Commercial banks: focused on high end clients in urban areas

It is worth noting that Ivory Coast has more commercial bank branches than MFI branches. Though this is fairly common in eastern and southern Africa (we can see similar trends on the Kenya, Uganda and Zambia financial inclusion maps), it is unique in the WAEMU region where MFI branches tend to outnumber banks, as can be seen from our data from Senegal and Benin (see Figure 2).

Figure 2: FSP location by type

Thanks to its substantial infrastructure, Abidjan remains far more developed that any economic capital of WAEMU, and historically Ivory Coast has been an attractive country for investors. The large number of banks is thus explained by Ivory Coast having the largest commercial banking market in francophone west Africa, which accounts for over 20% of both the total number of banks and total assets of the WAEMU banking system. While banks are prevalent in Ivory Coast, more than half of bank branches are clustered in Abidjan and serve mainly corporate clients, which raises a question as to what role commercial banks play in increasing financial inclusion in the country. Additionally, the transformation of the Caisse Nationale des Caisses d’Epargne de la Côte d’ivoire (CNCE[4]) into a commercial bank in 2004, significantly increasing the banking retail network in the country, did little to diversify the urban, high end clientele.

MFIs play a key role in providing savings and loans outside Abidjan but struggle to reach full potential

Another explanation for the lower number of MFIs POS as compared to those of the formal banking sector is the concern about the sustainability of the microfinance sector. The withdrawal of investors and donors from this market, the deterioration of portfolio quality, and lower capital levels, are some serious consequences of years of political crisis. This, coupled with capacity issues inherent to the sector such as insufficient staff training and weak governance, led the government to develop a national microfinance strategy in 2007. Though the strategy was not fully implemented due to a lack of funds, it remains a focal point of the five year financial inclusion strategy. Some actions have been taken to reform the sector including placing the two largest MFIs under temporary administration and closing a number of unsustainable MFIs (76 licenses were withdrawn in 2011). Much remains to be done to further strengthen the sector and ensure that MFIs are a viable option in the provision of loans and savings services.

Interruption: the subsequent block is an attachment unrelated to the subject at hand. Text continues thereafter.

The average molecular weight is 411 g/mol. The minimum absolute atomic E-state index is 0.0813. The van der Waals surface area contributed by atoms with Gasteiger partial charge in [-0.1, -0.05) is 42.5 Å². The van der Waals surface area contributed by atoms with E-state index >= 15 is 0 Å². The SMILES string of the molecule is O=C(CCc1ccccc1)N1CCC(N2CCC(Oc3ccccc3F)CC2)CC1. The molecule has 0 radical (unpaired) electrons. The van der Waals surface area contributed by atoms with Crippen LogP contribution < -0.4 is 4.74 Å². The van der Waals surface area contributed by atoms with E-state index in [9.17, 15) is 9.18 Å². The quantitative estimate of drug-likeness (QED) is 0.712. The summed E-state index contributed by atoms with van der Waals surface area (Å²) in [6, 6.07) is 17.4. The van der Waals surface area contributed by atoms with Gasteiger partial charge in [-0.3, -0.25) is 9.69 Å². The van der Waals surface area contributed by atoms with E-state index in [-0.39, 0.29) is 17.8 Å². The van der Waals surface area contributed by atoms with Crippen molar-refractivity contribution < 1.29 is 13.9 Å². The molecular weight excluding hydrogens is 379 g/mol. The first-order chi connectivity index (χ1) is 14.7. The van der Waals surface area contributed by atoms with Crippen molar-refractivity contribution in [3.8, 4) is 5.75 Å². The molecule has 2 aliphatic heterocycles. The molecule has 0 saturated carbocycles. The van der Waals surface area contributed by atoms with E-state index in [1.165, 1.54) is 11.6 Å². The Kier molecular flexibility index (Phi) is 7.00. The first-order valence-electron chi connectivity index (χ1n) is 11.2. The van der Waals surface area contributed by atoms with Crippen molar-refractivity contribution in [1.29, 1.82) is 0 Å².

The vast majority of Ivorian MFIs are operating as savings and loan cooperatives regulated as decentralized financial systems by BCEAO. The largest one, UNACOOPEC-CI[5], was created in the late seventies to promote rural development and its first branches opened exclusively in rural areas, before extending to urban ones. A number of other large MFIs, including RCMEC - the second largest, were initiated in secondary cities where a need for financial services existed but no formal providers addressed it.